UNSC continues Iraqi sanctions; Next report could determine if Iraq is fit for exit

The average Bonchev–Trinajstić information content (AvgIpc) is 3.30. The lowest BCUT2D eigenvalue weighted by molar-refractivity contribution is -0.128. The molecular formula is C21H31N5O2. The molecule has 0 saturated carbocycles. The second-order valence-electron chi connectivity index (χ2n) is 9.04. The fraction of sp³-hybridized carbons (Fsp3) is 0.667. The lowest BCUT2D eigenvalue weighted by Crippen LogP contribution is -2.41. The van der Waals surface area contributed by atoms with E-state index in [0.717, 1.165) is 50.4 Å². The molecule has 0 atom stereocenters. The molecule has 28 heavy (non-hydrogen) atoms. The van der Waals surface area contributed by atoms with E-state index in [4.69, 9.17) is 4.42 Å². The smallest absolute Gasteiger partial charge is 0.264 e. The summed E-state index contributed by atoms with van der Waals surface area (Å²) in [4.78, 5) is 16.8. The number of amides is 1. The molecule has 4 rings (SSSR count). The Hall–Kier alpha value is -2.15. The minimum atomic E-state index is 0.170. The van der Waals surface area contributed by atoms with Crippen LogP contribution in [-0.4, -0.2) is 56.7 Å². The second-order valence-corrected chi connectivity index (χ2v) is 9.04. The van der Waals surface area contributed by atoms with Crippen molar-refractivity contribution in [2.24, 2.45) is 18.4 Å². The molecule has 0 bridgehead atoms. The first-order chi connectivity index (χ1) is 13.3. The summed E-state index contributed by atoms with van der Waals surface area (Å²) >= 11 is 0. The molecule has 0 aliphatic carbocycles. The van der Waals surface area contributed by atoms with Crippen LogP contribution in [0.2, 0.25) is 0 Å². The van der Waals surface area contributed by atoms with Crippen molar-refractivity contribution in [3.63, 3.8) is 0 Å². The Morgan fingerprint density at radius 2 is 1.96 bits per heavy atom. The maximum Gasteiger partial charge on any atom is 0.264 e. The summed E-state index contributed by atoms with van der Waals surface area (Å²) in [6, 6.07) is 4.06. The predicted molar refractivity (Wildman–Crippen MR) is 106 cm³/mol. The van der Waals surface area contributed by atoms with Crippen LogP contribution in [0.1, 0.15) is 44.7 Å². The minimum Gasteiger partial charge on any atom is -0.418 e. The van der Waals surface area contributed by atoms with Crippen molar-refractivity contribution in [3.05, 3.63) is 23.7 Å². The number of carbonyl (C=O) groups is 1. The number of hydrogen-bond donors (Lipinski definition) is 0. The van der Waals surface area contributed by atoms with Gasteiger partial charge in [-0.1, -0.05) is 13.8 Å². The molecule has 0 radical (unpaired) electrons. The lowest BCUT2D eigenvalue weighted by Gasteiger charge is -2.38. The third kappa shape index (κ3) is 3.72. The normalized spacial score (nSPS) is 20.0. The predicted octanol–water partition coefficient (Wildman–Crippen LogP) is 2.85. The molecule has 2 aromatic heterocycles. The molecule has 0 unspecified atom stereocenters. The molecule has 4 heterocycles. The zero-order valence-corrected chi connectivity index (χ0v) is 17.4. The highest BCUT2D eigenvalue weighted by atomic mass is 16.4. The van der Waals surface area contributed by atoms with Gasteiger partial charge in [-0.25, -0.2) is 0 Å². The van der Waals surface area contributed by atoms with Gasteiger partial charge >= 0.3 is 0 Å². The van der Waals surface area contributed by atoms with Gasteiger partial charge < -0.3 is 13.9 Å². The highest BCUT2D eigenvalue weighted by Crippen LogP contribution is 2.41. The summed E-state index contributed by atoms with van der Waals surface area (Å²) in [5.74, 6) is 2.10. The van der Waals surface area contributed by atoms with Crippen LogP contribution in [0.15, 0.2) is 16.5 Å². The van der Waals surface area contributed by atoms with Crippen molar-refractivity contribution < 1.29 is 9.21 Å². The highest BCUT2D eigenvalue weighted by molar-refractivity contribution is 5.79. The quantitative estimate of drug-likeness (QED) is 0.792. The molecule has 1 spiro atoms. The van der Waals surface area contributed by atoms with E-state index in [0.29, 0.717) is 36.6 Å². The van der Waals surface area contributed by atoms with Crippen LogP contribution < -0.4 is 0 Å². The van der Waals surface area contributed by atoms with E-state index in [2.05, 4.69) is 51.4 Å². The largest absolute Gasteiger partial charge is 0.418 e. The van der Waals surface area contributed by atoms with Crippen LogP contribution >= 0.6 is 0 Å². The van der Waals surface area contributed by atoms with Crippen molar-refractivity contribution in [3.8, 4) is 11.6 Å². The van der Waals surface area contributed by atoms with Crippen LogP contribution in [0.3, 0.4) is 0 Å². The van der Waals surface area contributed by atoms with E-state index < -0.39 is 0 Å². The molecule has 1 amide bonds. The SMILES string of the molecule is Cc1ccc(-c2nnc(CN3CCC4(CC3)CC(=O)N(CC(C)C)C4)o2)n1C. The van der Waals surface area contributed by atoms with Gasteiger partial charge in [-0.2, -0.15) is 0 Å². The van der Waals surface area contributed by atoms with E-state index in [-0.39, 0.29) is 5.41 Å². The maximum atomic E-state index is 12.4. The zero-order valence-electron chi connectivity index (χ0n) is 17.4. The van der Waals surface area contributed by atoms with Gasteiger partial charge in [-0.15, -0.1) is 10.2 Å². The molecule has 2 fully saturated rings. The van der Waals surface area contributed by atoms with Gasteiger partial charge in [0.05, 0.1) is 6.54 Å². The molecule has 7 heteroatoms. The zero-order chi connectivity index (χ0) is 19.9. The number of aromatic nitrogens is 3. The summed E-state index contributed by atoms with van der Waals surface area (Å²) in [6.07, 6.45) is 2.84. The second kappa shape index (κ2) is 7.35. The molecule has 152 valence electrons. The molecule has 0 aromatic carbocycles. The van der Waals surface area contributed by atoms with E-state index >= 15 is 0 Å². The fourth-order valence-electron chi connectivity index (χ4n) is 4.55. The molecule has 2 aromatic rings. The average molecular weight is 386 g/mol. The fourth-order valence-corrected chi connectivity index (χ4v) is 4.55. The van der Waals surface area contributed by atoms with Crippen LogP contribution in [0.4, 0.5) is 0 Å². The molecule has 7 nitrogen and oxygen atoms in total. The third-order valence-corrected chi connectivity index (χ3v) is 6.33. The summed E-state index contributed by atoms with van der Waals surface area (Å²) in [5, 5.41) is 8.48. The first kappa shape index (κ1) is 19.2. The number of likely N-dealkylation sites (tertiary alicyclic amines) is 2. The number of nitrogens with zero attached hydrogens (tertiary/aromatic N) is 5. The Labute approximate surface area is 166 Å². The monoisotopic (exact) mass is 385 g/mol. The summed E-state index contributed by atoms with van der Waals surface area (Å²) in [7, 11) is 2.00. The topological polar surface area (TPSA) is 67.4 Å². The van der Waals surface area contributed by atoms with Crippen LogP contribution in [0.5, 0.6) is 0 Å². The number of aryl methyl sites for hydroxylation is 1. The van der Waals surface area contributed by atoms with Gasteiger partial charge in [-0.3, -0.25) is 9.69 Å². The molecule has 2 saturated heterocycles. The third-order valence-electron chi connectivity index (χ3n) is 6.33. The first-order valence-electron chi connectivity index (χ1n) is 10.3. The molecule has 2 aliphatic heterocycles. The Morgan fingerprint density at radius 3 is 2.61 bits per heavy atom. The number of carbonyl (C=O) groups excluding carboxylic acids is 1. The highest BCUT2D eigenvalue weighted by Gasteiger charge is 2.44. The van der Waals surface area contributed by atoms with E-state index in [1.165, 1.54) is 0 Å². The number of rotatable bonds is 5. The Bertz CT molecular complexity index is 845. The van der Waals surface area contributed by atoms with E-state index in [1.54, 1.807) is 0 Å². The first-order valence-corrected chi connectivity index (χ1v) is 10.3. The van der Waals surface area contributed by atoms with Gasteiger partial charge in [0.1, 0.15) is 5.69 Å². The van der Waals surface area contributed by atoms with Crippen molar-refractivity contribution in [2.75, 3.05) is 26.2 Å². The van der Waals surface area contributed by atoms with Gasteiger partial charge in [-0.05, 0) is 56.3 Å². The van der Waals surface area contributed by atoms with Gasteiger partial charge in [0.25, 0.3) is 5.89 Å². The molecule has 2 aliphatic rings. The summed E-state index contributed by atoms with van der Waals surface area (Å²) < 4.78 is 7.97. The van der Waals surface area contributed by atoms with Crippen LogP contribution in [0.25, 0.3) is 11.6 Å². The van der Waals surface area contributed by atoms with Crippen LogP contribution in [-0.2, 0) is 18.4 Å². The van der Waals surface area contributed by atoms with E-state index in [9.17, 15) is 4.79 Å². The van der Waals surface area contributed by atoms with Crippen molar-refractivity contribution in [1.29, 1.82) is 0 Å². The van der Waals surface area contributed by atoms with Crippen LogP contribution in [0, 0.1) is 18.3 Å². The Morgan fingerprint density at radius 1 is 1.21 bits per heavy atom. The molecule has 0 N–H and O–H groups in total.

UNSC extends financing of Tarasov’s mandate, urges Kuwait, Iraq to continue cooperation   Acting upon recommendation from Secretary-General Ban Ki-moon, the Security Council on Wednesday decided to extend the financing of the High-level Coordinator on the issues of missing Kuwaitis and other nationals and property Gennady Tarasov’s mandate until the end of this year, and urged Kuwait and Iraq in the meantime to explore “other arrangements” to ensure continued cooperation, and to enable the council to consider “other modalities” to continue reporting on the issues.   In a press statement following a council closed-door meeting during which Tarasov briefed the members on Ban’s most recent report on the issues, Council President Li Baodong of China said the decision was taken “in order to continue to build upon recent increased momentum” towards the full implementation of relevant council resolutions.   The statement said the council urged Kuwait and Iraq to “sustain and intensify their constructive engagement” with the High-Level Coordinator, and supported Ban’s opinion that both sides should begin “exploring other arrangements to consolidate and ensure continued cooperation in the search for missing persons and property, including the national archives, so that the Security Council will, in the near future, be in a position to consider other modalities to continue reporting on the search.”   In his six-month report released last Thursday, Ban expressed regret that no substantial progress was achieved on either of the two issues, and therefore recommended the continued financing of the High-level Coordinator’s mandate until the end of the year, urging at the same time Iraq and Kuwait to begin exploring “other arrangements” to consolidate their cooperation.   According to the statement, the council was “encouraged by the recent positive developments in Iraqi-Kuwaiti bilateral relations,” particularly after the exchange of visits at the highest level, as well as the positive outcome of the second session of the Joint Kuwait-Iraq Ministerial Committee.   The council “called on both states to continue to act in a spirit that builds further confidence and cooperation, which should contribute to the strengthening of their good neighbourly relations and enhancing regional stability,” the statement said.   It also welcomed the continued cooperation of both governments and their “high-level commitments to full implementation of all Iraqi obligations to Kuwait under the relevant resolutions.” Expressing once again their deepest sympathy and condolences to the families of those involved, the council members “recognised the proactive efforts on the part of Iraq in the search for missing Kuwaiti and third-country nationals, but stressed the need for Iraq to continue to build on the steps already taken to fully meet its commitments.” The council appreciated Tarasov’s efforts and the important work of the International Committee of the Red Cross (ICRC), the Tripartite Commission (TC) and its Technical Subcommittee (TSC) during the reporting period.   It welcomed the active participation by both governments in the efforts undertaken in the framework of the Technical Subcommittee, including the latest joint exploratory missions, as well as an increased emphasis on information gathering and the adoption of a new plan of action.   It noted that joint exploratory missions, within the framework of the TSC and under the aegis of the ICRC, “appear to be an appropriate and concrete mechanism to probe the fate of missing Kuwaiti and third-country nationals and urged continued cooperation to translate efforts into tangible results.” On the issue of property, the council welcomed Baghdad’s establishment of an inter-ministerial committee to lead and coordinate efforts with regard to the Kuwaiti national archives.   The council welcomed Iraq’s recent return of microfilm cassettes, currency, documents, and safe keys to Kuwait, but “noted the Secretary-General’s concern that no substantial progress has been made on clarifying the fate of the national archives.”   It noted that “sustained efforts on this file could bear results,” and reiterated its call for an “intensification of efforts” to clarify the whereabouts of the archives through the inter-ministerial committee and for its results to be regularly reported to the United Nations.   Finally, the council expressed its “willingness to consider” both files in the context of their review of Ban’s next report which would determine if Iraq is fit to exit the Chapter VII of the UN Charter.”   bit.ly/MEZuAK